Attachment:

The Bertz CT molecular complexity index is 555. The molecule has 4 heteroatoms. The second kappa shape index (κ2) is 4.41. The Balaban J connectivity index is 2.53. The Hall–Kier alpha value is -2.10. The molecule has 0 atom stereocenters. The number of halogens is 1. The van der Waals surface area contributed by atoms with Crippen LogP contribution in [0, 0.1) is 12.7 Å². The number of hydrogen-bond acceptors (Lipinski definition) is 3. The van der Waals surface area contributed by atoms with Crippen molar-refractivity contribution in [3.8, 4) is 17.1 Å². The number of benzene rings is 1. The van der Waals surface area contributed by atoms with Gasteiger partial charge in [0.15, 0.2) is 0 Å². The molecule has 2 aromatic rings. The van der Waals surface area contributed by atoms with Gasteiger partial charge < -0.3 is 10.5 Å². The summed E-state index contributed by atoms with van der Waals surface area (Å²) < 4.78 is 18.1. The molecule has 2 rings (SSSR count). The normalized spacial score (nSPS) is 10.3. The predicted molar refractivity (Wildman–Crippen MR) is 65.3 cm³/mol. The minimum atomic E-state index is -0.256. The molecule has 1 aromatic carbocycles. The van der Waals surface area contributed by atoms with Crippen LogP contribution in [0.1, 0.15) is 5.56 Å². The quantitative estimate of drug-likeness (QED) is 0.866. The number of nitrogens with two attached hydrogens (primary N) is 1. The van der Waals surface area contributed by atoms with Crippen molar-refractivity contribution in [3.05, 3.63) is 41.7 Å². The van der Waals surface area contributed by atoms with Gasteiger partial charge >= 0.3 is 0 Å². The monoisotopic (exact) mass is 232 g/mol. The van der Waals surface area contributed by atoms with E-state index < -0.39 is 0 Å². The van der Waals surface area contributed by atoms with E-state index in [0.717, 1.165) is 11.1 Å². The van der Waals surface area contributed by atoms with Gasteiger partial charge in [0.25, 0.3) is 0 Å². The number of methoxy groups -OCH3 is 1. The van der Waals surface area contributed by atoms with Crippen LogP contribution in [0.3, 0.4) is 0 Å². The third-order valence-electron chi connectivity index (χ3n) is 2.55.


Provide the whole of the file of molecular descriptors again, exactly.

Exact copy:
The Bertz CT molecular complexity index is 555. The molecule has 4 heteroatoms. The second kappa shape index (κ2) is 4.41. The Balaban J connectivity index is 2.53. The Hall–Kier alpha value is -2.10. The molecule has 0 atom stereocenters. The number of halogens is 1. The van der Waals surface area contributed by atoms with Crippen LogP contribution in [0, 0.1) is 12.7 Å². The number of hydrogen-bond acceptors (Lipinski definition) is 3. The van der Waals surface area contributed by atoms with Crippen molar-refractivity contribution in [3.8, 4) is 17.1 Å². The number of benzene rings is 1. The van der Waals surface area contributed by atoms with Gasteiger partial charge in [0.15, 0.2) is 0 Å². The molecule has 2 aromatic rings. The van der Waals surface area contributed by atoms with Gasteiger partial charge < -0.3 is 10.5 Å². The summed E-state index contributed by atoms with van der Waals surface area (Å²) < 4.78 is 18.1. The molecule has 2 rings (SSSR count). The normalized spacial score (nSPS) is 10.3. The predicted molar refractivity (Wildman–Crippen MR) is 65.3 cm³/mol. The minimum atomic E-state index is -0.256. The molecule has 1 aromatic carbocycles. The van der Waals surface area contributed by atoms with Crippen LogP contribution in [0.1, 0.15) is 5.56 Å². The quantitative estimate of drug-likeness (QED) is 0.866. The number of nitrogens with two attached hydrogens (primary N) is 1. The van der Waals surface area contributed by atoms with Crippen molar-refractivity contribution in [3.05, 3.63) is 41.7 Å². The van der Waals surface area contributed by atoms with Gasteiger partial charge >= 0.3 is 0 Å². The monoisotopic (exact) mass is 232 g/mol. The van der Waals surface area contributed by atoms with E-state index < -0.39 is 0 Å². The van der Waals surface area contributed by atoms with E-state index in [0.717, 1.165) is 11.1 Å². The van der Waals surface area contributed by atoms with Gasteiger partial charge in [0.25, 0.3) is 0 Å². The number of methoxy groups -OCH3 is 1. The van der Waals surface area contributed by atoms with Crippen LogP contribution in [0.3, 0.4) is 0 Å². The third-order valence-electron chi connectivity index (χ3n) is 2.55.